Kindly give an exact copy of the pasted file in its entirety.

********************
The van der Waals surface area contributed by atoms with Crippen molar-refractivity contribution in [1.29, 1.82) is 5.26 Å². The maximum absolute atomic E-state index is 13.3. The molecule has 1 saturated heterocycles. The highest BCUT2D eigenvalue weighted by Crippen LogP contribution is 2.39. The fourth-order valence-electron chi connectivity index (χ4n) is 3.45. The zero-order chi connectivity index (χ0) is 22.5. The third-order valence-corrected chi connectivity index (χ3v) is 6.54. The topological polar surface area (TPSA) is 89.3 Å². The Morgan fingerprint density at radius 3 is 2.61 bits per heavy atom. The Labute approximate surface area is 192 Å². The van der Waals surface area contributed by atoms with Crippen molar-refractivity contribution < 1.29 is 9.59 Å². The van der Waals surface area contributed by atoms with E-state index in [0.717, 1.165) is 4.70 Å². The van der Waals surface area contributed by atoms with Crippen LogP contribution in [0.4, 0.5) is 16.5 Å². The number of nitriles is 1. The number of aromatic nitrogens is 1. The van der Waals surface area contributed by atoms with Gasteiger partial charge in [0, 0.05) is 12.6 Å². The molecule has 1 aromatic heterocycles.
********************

The van der Waals surface area contributed by atoms with Crippen molar-refractivity contribution in [1.29, 1.82) is 5.26 Å². The maximum absolute atomic E-state index is 13.3. The molecule has 1 saturated heterocycles. The highest BCUT2D eigenvalue weighted by Crippen LogP contribution is 2.39. The fourth-order valence-electron chi connectivity index (χ4n) is 3.45. The zero-order chi connectivity index (χ0) is 22.5. The third-order valence-corrected chi connectivity index (χ3v) is 6.54. The topological polar surface area (TPSA) is 89.3 Å². The Morgan fingerprint density at radius 3 is 2.61 bits per heavy atom. The Labute approximate surface area is 192 Å². The van der Waals surface area contributed by atoms with Crippen molar-refractivity contribution < 1.29 is 9.59 Å². The van der Waals surface area contributed by atoms with E-state index in [0.717, 1.165) is 4.70 Å². The van der Waals surface area contributed by atoms with Crippen LogP contribution in [0.4, 0.5) is 16.5 Å². The number of nitriles is 1. The number of aromatic nitrogens is 1. The van der Waals surface area contributed by atoms with Gasteiger partial charge in [0, 0.05) is 12.6 Å². The molecule has 1 aromatic heterocycles.